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Elevated Troponin in Blood After Exercise Can Indicate Cardiovascular Disease, Study Finds

Alison Rodriguez
Rising troponin levels after exercise can help identify those at risk of cardiovascular disease or early death; the findings do not mean exercise is harmful.
While exercise provides a variety of health benefits and is often related with reducing the risk of cardiovascular disease, prolonged or intensive exercise may lead to an increase in cardiac biomarkers in the blood, according to researchers.

Research suggests that troponin is a regulatory protein in heart muscle cells, which can leak into blood vessels when there is heart damage. Elevated protein levels can be used to diagnose a heart attack. Physiologists of Radboud University Medical Center and John Moores University aimed to measure the implications of increased troponin levels after exercise.

Blood samples were taken from 725 walkers before and after prolonged walking exercise in order to determine troponin concentration. In the years following, the researchers annually checked in with the patients to determine their cardiovascular health and survival status.

"After 10 years of research we can finally answer this important question," researcher Thijs Eijsvogels, said in a statement. "Of the participants who had a high troponin concentration after walking, 27% developed severe cardiovascular disease or died during follow-up, while this was the case for only 7% in the group of participants with a low troponin concentration after walking. This study shows for the first time that an exercise-related increase in troponin is clinically relevant."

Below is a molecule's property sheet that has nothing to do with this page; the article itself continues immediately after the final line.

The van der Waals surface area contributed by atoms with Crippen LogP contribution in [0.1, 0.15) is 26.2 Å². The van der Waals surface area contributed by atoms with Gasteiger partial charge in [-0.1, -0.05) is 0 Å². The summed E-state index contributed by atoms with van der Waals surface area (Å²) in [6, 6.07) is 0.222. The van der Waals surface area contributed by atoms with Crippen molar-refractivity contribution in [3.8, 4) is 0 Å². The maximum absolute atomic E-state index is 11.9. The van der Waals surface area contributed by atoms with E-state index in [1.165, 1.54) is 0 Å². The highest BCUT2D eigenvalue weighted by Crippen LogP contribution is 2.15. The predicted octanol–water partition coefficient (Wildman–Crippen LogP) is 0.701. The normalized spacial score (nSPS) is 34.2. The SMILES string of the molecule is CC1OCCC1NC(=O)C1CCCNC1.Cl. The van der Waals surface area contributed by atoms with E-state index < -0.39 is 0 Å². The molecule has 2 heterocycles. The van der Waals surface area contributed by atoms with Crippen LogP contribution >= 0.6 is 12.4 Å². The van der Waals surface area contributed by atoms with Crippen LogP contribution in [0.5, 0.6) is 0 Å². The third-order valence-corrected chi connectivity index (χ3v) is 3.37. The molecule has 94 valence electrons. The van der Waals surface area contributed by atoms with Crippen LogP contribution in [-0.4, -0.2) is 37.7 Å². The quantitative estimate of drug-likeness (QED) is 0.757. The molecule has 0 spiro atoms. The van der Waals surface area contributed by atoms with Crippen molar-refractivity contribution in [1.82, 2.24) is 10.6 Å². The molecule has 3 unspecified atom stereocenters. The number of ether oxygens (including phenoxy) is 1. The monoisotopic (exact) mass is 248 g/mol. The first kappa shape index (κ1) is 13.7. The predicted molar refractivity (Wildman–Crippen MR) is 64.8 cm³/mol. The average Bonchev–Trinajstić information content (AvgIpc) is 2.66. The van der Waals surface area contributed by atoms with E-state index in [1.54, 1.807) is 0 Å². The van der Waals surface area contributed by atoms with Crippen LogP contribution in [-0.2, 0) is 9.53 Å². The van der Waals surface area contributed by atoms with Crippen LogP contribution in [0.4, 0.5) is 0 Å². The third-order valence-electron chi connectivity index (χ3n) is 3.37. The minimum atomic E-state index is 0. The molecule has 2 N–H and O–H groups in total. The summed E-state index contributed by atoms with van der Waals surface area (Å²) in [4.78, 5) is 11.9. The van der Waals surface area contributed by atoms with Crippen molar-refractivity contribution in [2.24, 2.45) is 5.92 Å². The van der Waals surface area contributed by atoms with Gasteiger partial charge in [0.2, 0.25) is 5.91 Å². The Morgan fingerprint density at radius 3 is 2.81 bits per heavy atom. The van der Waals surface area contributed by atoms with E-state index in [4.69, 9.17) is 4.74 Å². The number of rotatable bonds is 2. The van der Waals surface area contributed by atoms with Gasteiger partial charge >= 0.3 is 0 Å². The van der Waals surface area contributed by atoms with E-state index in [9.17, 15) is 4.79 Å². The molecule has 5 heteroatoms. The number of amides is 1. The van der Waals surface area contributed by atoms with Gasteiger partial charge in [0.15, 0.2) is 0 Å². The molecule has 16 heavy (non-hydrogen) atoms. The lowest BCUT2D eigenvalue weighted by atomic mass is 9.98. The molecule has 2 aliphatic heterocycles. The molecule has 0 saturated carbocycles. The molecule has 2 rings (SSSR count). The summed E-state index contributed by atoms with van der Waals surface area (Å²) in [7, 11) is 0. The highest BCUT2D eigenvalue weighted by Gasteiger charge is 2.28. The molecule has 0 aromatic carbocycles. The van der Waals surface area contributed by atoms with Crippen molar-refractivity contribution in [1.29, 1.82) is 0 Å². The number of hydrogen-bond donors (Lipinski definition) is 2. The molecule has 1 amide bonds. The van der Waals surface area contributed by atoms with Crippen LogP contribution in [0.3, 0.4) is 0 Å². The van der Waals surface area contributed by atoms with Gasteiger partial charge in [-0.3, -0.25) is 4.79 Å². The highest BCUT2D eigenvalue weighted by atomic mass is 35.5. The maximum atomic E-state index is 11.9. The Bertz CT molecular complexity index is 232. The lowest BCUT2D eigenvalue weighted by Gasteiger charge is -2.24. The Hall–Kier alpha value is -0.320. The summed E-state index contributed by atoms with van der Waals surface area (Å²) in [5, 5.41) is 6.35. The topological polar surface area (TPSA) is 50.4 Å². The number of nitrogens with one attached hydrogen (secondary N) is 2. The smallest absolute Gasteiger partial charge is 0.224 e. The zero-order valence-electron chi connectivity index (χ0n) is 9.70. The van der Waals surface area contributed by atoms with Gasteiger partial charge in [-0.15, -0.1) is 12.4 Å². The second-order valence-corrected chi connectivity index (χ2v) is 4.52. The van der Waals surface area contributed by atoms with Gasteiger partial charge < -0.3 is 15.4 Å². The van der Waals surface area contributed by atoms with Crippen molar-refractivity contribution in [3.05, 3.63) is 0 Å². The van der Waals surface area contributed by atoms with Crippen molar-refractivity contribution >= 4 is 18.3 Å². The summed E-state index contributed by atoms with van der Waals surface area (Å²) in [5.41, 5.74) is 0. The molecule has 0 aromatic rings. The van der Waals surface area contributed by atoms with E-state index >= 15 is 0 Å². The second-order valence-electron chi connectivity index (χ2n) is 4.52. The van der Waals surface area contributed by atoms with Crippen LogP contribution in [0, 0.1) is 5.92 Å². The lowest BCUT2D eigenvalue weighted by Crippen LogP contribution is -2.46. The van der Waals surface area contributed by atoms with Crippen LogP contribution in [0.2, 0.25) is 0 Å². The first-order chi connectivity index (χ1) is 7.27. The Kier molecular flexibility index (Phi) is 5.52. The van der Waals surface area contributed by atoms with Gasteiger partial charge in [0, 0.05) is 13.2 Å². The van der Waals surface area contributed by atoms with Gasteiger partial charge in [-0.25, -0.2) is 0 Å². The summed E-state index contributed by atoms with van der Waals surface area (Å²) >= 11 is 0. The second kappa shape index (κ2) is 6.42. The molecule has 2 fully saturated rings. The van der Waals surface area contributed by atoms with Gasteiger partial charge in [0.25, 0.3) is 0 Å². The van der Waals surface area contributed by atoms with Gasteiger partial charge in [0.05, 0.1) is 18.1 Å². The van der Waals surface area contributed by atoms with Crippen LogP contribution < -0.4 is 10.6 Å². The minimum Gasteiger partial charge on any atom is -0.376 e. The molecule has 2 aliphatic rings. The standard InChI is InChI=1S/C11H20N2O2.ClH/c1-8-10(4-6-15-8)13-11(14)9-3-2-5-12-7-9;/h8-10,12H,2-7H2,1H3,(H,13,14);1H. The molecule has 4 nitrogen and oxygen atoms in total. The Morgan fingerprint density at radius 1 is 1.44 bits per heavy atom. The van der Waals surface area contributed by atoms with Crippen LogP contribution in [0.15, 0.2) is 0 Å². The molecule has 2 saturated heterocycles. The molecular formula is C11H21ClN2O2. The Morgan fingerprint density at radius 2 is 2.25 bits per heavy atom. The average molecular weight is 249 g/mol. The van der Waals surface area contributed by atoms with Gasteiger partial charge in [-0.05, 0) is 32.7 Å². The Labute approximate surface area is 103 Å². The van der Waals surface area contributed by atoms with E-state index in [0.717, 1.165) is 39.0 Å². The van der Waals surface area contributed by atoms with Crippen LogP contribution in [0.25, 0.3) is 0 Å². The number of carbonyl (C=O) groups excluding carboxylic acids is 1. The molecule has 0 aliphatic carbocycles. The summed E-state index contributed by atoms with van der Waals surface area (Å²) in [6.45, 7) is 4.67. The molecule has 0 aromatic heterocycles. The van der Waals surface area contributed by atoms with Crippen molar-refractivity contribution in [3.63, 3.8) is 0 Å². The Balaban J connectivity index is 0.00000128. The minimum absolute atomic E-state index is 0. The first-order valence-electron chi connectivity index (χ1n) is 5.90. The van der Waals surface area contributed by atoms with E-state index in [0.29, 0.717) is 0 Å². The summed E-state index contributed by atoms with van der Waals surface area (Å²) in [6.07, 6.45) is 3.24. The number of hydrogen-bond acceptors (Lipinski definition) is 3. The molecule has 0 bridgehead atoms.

Despite these results, the researchers emphasized that this does not necessarily mean that people who exercise are at risk—in actuality, troponin concentration after exercise could potentially be used for early detection of patients susceptible to cardiovascular disease.

"You can consider exercise as a stress test for the heart, and walkers with a high troponin concentration may be suffering from subclinical cardiovascular disease that has not yet been diagnosed. Therefore, our findings may contribute to early identification of susceptible individuals in the future, so that appropriate treatment can be started,” concluded Eijsvogels. "It is simply not the case that exercise is harmful to your heart. People who exercise regularly live 3 to 6 years longer than those who do not, so getting enough exercise remains important for everyone."


Aengevaeren VL, Hopman MTE, Thompson PD, et al. Exercise-induced cardiac troponin increase and incident mortality and cardiovascular events [published online August 12, 2019]. Circulation.

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